Adrian Wheatley, sprints and hurdles coach at the University of Illinois, uses these exercises to prepare his athletes for max velocity training. Runners must be ready to put their bodies through rigorous training or they won’t be able to perform their best and risk succumbing to injury.
Drill Summary: In this video, there are seven different warm-up drills to be used before a sprinter goes through max velocity training. The drills include: toe taps, butt kicks, straight-leg shuffle, ankling, high knees, A-skip and backward run.
Keys to the Drill:
1) Toe taps: hit the ground on the ball of the foot.
2) Butt kicks: knees up, pull feet straight up.
3) Straight-leg shuffle: small shuffles, tall posture.
4) Ankling: relax the upper body.
5) High knees: shoulders stacked over the hip.
6) A-skip: tall posture, keep toes upright.
7) Backward run: reach long, open the hips.
This video came from Championship Productions’ video “Fundamental Drills and Mechanics for Successful Sprinting.” View other world class Track & Field videos!
Bryan Bunn, head coach at North Carolina State, runs his setters through the “5 Spot Setting” drill to work on accuracy and ensure that they’re coming off the net correctly. This is a great drill to work on being patient so setters have good balance when playing a ball.
Drill Summary: For this drill, the drilling player stands at the front of the net, a coach stands on the same side of the court with a cart of balls, and another player stands on the outside to provide a target. On the whistle, the coach lobs a ball to the setter, who must race to get under the ball and set it to the target player. The target player keeps track of good sets, and the setter must keep going until they’ve done five good sets. Balls should be thrown to the setter in five different spots to provide a variety of situations.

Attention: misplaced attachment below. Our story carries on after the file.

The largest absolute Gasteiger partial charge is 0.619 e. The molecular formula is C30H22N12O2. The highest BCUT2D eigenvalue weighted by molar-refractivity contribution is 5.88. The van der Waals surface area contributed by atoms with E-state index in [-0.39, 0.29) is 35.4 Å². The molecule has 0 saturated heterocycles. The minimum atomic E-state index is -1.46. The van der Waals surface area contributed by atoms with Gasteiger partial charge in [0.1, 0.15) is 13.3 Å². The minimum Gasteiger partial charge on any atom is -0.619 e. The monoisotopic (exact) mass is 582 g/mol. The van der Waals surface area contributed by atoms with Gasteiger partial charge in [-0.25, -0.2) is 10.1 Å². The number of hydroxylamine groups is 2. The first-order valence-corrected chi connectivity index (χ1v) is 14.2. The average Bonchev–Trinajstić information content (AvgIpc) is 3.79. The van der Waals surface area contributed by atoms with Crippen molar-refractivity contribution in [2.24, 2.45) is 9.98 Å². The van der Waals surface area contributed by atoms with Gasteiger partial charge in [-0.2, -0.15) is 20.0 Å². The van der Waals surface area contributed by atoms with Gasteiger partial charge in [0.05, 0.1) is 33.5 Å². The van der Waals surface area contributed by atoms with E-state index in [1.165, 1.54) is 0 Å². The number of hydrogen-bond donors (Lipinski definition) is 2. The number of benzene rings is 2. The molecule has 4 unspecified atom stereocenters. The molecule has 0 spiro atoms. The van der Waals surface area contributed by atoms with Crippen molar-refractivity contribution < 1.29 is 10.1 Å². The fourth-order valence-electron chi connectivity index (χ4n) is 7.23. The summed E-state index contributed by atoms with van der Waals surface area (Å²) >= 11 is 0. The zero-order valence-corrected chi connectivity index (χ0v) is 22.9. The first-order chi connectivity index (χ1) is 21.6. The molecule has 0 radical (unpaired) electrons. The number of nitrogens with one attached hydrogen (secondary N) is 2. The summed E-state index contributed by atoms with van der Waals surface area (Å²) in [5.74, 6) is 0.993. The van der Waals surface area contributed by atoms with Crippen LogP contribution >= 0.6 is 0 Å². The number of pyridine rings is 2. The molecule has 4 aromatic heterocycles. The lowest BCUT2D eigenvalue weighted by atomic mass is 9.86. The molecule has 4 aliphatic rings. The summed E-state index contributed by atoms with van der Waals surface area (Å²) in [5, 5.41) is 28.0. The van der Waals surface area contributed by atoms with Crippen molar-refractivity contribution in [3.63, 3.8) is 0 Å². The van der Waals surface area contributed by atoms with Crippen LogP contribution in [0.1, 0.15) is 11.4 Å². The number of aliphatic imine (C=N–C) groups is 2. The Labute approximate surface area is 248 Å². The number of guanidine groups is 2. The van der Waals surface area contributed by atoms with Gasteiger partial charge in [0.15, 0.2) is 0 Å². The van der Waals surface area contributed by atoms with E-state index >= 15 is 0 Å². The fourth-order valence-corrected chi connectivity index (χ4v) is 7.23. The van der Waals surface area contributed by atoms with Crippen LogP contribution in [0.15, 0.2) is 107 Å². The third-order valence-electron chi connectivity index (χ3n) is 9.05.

Keys to the Drill:
1) Come off the net with the left foot first.
2) Beat the ball to the spot.
3) Transfer weight forward on the set.
4) Don’t leave early.
14-time NCAA All-American Coley Stickels teaches swimmers the “Circle Fist Drill” to get them to shrug their shoulders and roll them forward, which are both key techniques to a great breaststroke. In addition to providing the correct shoulder motion, this drill also teaches athletes to lift with their forearms.
Drill Summary: The swimmer pushes off the wall and extends their arms straight out with their elbows locked and fists clenched. Next, the athlete creates a circle with their arms instead of taking a full breaststroke. The swimmer should use their forearms to lift, and shrug their shoulders to their earlobes. This drill is usually done with a flutter kick and speed isn’t important. An alternate version of this drill can be completed by putting on fins and alternating with fists and open hands.
If regular warm-up drills are getting boring and repetitious for your team, try out this drill from Kirsten Bernthal-Booth, head coach at Creighton University. Players will get the opportunity to work on a variety of volleyball skills with the end goal being to hit the antenna at the end of every “hole”.
Drill Summary: Coach Bernthal-Booth has her team do four “holes” for this warm-up drill. Two holes are shown in this video. Players need to pair up to execute this drill. For the first hole, players pepper down the sideline toward the antenna from the end line, and they are required to make a swing on every third contact. To complete the hole, players need to pepper over the net and finish by swinging the ball into the antenna. If they miss the antenna, they have to start over. For hole two, one partner swings from the end line into the net, and their partner has two contacts off the net to set it to their teammate, who must finish the hole by setting the ball into the antenna.
Keys to the Drill:
4) Finish by hitting the antenna.
There are many things that wrestlers can do from the top position. Edinboro University head coach Tim Flynn is fond of using the bar tilt after locking up the opponent’s leg, and in this video, Flynn teaches you how to drive into the bar to secure your opponent.
Drill Summary: Start this move when the wrestler is riding their opponent and has one of the opponent’s legs locked up. From that position, to hip the opponent over, the wrestler has to make sure the opponent’s arm isn’t blocking them from doing so. If it is, grab the opponent’s fingers and drag the arm down to their hip. You can also place your elbow in the crux of the opponent’s elbow and turn the opponent’s body, which will allow you to slip your arm under their body and onto their back. After that, lunge forward into a bar tilt and go for the fall. It’s also important to remember to block the opponent from rolling into you whenever you go to flip them over for this move.